The timing of this campaign is no coincidence. National Football League pre-season games have already started, and the first NCAA college football games are scheduled for August 28. And as we all know, nothing sells big-screen TVs like football!

The demonstrations will take place between 11 AM and 3 PM each Saturday for the duration of the campaign. According to the TWICE story, these three major TV brands (and hopefully others to be added later) “…have chosen the last remaining big-box CE specialty chain as their showcase.” (I’m sure HH Gregg and Frye’s would dispute that last statement!)

Does this bring back memories of the stumbling, awkward effort to promote 3D TV five years ago? It should, except there’s a difference this time around. For one thing, there aren’t any eyewear issues, because there’s no eyewear. Assuming BB does a good job with 4K content selection, anyone who happens to wander by the demo can easily and quickly check it out.

For another, there’s aren’t any “exclusive” 3D Blu-ray deals tied to specific manufacturers and TVs, a strategy that amounted to shooting one’s self in the foot back then. Throw in the battle between passive and active 3D, the eye disorders and vision issues almost a quarter of the population experiences, and a paucity of interesting 3D content readily available to viewers, and the obituary for 3D TV was quickly written.

This time around, Best Buy has decided to emphasize 2K/4K upconversion as a “future-proof” advantage of 4K TVs and will have adequate demos of 2K-to-4K program material to make their point. And to attract potential customers, the usual manufacturer promotions and sweepstakes/drawings will be conducted. Prizes include a 55-inch Sony, Samsung, or LG UHDTV with installation and Geek Squad service plan included. (By the way, a 55-inch Samsung 4K TV can be taken out of the box and up and running in about 5 minutes, based on my experiences at InfoComm during my 4K / UHDTV class.)

The television industry clearly has a lot more at stake in 2014 than it did in 2009. TV shipments have declined for two years in a row, and TV prices are collapsing with each quarter. (You can easily buy 60-inch LCD sets for less than $1,000 now, and LG has already dropped a 55-inch 4K “smart” model to less than $2,000.)

For some manufacturers like Panasonic, the TV business has been de-emphasized in favor of commercial electronics products and even beauty aids and appliances. (Panasonic now sources a lot of its LCD TV glass on the wholesale market from Taiwan and China.) For others like Mitsubishi, the business of manufacturing and selling TV is “history” as their profits slowly but inexorably evaporated to nothing.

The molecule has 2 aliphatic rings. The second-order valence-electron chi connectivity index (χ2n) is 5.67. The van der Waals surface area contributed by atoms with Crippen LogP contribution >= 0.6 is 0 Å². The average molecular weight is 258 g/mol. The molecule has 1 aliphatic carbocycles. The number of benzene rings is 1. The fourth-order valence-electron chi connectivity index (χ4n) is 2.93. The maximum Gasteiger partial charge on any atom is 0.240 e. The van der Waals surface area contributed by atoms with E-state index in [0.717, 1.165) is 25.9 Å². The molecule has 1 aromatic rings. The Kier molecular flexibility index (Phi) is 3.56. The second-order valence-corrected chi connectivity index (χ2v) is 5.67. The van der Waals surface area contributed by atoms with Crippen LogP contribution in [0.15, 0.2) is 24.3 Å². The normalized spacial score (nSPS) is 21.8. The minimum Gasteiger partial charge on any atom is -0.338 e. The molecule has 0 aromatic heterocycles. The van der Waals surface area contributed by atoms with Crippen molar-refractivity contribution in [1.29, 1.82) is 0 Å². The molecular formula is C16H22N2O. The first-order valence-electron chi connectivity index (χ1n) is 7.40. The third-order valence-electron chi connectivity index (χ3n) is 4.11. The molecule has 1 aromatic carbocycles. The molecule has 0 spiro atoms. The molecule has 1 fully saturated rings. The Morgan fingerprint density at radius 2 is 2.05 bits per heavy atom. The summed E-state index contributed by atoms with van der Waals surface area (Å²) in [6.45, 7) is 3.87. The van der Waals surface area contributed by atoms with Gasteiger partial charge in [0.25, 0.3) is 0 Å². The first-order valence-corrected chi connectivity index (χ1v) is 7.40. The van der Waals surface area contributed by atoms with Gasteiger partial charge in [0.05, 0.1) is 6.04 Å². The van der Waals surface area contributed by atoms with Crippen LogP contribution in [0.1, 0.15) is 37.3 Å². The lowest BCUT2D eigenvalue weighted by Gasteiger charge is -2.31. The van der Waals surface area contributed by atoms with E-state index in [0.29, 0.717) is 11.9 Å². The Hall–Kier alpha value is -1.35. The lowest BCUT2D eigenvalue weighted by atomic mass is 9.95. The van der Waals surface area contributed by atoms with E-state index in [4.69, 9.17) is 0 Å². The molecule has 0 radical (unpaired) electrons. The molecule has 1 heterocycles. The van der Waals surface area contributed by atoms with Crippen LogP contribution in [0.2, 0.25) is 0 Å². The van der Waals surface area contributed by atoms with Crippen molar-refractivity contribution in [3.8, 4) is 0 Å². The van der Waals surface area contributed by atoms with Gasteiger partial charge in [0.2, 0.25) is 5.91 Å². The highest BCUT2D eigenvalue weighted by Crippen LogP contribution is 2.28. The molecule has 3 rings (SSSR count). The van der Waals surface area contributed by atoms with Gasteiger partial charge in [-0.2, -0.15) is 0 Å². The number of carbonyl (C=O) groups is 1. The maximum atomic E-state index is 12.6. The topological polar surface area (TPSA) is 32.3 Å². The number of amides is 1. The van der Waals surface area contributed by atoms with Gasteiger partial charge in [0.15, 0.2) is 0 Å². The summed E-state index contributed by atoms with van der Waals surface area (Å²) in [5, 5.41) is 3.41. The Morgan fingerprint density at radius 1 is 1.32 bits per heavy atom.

One fact that Best Buy and its partners can’t really explain to consumers is the changing dynamics of the LCD panel and television components supply chain. Thanks to an aggressive push by Chinese manufacturers into the television business and an emphasis on 4K, we will soon see ALL TVs larger than 55 inches move exclusively to 4K glass, just as we saw the migration from 720p/768p glass to 1080p about 6-7 years ago.

The good news is; 2K-to-4K upscaling is comparatively easy, as my colleague Ken Werner has pointed out in a previous Display Daily. Some manufacturers are even building upscaling chips into HDMI interfaces and cables! So the Best Buy demos should be effective if they start with strong 2K content.

But there are always unanswered questions. Best Buy now sells Vizio TVs, and according to Vizio’s timetable, they will have a full range of heavily discounted UHDTVs available this fall, starting at $999 for a 50-inch TV and going all the way to $2,999 for a 75-inch set. In the key sizes of 55 and 65 inches, the prices will be $1,299 and $2,199, respectively. How does that price war help the Big 3? And why should Vizio have anything to do with this campaign when they can simply sit on the sidelines for a couple of months and then swoop in and capture sales based on their brand recognition?

More devil in the details: We still don’t have a 4K Blu-ray standard, and every month it is delayed lets more wind out of the BD sails. According to a recent Home Media story, consumer spending on streaming, downloads, and optical discs was flat through the first six months of this year, to the tune of $8.6B in the U.S.

The “details” show us that digital spending (downloads and streaming of movies and TV shows) increased by 17% ($3.6B) over the same time period in 2013. Meanwhile, spending on optical discs (DVD and Blu-ray) continues to drop, falling 8% ($3.3B) in the Y-Y comparison. Additionally, rentals of optical discs dropped 14% ($1.7B) compared to the first six months of 2013. Brick and mortar store rentals took an enormous hit of 33%.

Breaking out the Blu-ray category, the story says that Blu-ray disc sales were up by 10% during Q2 ’14, with new theatrical releases up 18% in the same time period. But that’s not enough to offset the overall decline in interest by consumers to buy or rent optical discs. (No numbers were provided for Blu-ray sales revenues.)